What do the words “potato salad” mean to you? They make me think of a big bowl of firm, white cubes slathered in mayonnaise served at a barbecue. I don’t know why this is, because the version I make is so much tastier and better looking.
In a great salad, the potatoes are creamy-fleshed and earthy, cooked by someone who is brave with the sea salt. They should be well past al dente, even a little crumbly, and dressed imaginatively while they are still warm, when they absorb the dressing better. I don’t care if the potato peeler is involved or not, I like the silky texture of a young, skinned spud but also the more rustic, skin-on version. For this recipe, I have used kipflers, an excellent waxy potato. For a skin-on potato salad, try royal blue or nicola potatoes, delicious waxy varieties with skins that taste great.
The dressing is just as important as using the right potato. This mustard dressing is one of my favourites, so easy, and egg-free for those with allergies. Try it on anything you would use mustard for, such as smoked trout, grilled rib eye or juicy pork snags. It is lovely on this fresh potato salad with crunchy vegetables, which makes a perfect side dish for rich confit duck.
2 celery sticks, cut into thick slices
2 tbsp Dijon mustard
2 lemons, juiced
250ml olive oil (a mild version, not too strongly flavoured)
500g kipfler potatoes, scrubbed
½ continental cucumber, peeled, seeds removed, cut into 2cm pieces
2 tbsp chives, chopped
1 tbsp parsley, chopped
Place a small pot of salted water on the stove and bring to the boil. Blanch the celery for 30 seconds then drain in a colander and cool at room temperature. To make the dressing, add the mustard and lemon juice to a food processor and blend, while slowly adding half a cup of boiling water. Then gradually add the oil until the dressing forms a semi-thick emulsion - add salt and more lemon juice if needed. Place potatoes in a pot covered with cold water and season well with salt. Bring to the boil, reduce to a simmer and cook until the potatoes are tender. Drain them in a colander until cool enough to handle, but don’t let them get cold as it makes them harder to peel. Peel the potatoes and slice into 2-centimetre-thick rounds, then place them in a bowl and keep warm. When ready to serve, place warm potato, celery, cucumber and herbs in a bowl and dress well, season and taste for salt if needed. Spoon onto a plate and place a crispy duck leg on top (see recipe below). For added kick, drizzle some mustard dressing over the duck.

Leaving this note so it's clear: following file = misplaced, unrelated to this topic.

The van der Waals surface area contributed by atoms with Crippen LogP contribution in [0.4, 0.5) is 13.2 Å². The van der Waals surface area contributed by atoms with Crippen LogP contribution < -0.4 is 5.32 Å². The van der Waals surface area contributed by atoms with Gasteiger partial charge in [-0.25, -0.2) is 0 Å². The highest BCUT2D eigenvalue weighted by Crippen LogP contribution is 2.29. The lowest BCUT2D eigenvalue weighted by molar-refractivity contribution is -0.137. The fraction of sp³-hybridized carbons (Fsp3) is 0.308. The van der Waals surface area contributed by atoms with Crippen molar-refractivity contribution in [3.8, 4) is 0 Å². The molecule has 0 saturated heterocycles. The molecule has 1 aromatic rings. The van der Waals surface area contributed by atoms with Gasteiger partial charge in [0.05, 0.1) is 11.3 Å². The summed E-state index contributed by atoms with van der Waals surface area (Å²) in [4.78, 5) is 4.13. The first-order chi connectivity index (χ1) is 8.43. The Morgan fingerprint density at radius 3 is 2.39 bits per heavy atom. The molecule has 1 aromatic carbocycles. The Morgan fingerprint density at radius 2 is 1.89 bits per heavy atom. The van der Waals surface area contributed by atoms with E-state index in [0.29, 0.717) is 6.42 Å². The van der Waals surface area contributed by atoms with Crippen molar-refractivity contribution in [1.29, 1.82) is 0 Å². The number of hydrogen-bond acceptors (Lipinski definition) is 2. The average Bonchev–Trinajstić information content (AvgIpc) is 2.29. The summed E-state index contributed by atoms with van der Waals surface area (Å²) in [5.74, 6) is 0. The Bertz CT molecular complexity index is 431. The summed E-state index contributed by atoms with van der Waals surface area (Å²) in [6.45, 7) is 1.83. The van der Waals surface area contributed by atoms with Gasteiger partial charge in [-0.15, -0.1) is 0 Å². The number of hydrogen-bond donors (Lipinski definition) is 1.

Confit duck leg
6 cumin seeds
12 coriander seeds
3 juniper berries
50g flaky sea salt
6 duck leg and thigh joints
1 small bunch thyme
1 rosemary branch
1 unpeeled garlic clove, sliced, plus 1 whole garlic bulb, halved
500g duck fat, or enough vegetable oil to submerge the duck legs
2 bay leaves
1 tsp black peppercorns
The day before cooking, toast the cumin and coriander seeds in a dry pan until they are aromatic. Put them on a chopping board and crush with the blade of a knife. Crush the juniper berries and mix with the spices and salt. Rub the mixture over the duck legs, scatter with thyme, rosemary and sliced garlic and chill for 24 hours, turning two or three times as they marinate.
Next day, heat the oven to 150C. Wipe the duck with kitchen paper and pat dry, but don’t wash off the marinade. Put the duck in a large casserole dish and cover with the duck fat. Add the bay leaves and peppercorns and cook for about 2½ hours, or until the meat is almost falling away from the bone.
Remove the confit duck legs from their fat. Heat an ovenproof fry pan on the stove on high. Add the duck legs, skin-side down, and cook for 4 minutes. Turn the legs and transfer the fry pan to the oven for 30 minutes, until the legs are crisp.
Duck legs can be kept for 2 weeks in a bowl in the fridge as long as you leave them covered by the confit fat.